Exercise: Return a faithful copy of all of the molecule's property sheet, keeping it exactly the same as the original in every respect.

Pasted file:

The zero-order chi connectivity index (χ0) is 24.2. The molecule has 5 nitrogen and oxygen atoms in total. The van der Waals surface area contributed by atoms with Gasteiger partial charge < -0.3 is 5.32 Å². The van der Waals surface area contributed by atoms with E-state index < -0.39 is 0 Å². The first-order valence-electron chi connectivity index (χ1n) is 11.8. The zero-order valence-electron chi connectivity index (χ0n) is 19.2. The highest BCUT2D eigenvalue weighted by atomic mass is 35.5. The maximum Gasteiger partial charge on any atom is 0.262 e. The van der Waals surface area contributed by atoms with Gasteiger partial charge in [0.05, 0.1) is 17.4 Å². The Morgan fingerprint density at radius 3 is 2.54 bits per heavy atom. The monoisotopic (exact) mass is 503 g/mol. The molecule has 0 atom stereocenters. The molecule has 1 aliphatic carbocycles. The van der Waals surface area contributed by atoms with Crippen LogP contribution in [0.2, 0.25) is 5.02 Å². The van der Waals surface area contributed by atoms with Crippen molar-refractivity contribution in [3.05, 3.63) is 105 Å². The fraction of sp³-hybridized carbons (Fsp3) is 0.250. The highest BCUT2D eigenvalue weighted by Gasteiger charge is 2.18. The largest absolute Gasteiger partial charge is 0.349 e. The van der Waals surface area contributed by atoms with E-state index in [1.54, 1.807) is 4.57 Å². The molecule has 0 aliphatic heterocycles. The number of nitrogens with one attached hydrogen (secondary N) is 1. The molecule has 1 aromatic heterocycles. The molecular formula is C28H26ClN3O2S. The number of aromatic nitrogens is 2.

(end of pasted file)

The zero-order chi connectivity index (χ0) is 24.2. The molecule has 5 nitrogen and oxygen atoms in total. The van der Waals surface area contributed by atoms with Gasteiger partial charge < -0.3 is 5.32 Å². The van der Waals surface area contributed by atoms with E-state index < -0.39 is 0 Å². The first-order valence-electron chi connectivity index (χ1n) is 11.8. The zero-order valence-electron chi connectivity index (χ0n) is 19.2. The highest BCUT2D eigenvalue weighted by atomic mass is 35.5. The maximum Gasteiger partial charge on any atom is 0.262 e. The van der Waals surface area contributed by atoms with Gasteiger partial charge in [0.05, 0.1) is 17.4 Å². The Morgan fingerprint density at radius 3 is 2.54 bits per heavy atom. The monoisotopic (exact) mass is 503 g/mol. The molecule has 0 atom stereocenters. The molecule has 1 aliphatic carbocycles. The van der Waals surface area contributed by atoms with Crippen LogP contribution in [0.2, 0.25) is 5.02 Å². The van der Waals surface area contributed by atoms with Crippen molar-refractivity contribution in [3.05, 3.63) is 105 Å². The fraction of sp³-hybridized carbons (Fsp3) is 0.250. The highest BCUT2D eigenvalue weighted by Gasteiger charge is 2.18. The largest absolute Gasteiger partial charge is 0.349 e. The van der Waals surface area contributed by atoms with E-state index in [1.54, 1.807) is 4.57 Å². The molecule has 0 aliphatic heterocycles. The number of nitrogens with one attached hydrogen (secondary N) is 1. The molecule has 1 aromatic heterocycles. The molecular formula is C28H26ClN3O2S. The number of aromatic nitrogens is 2.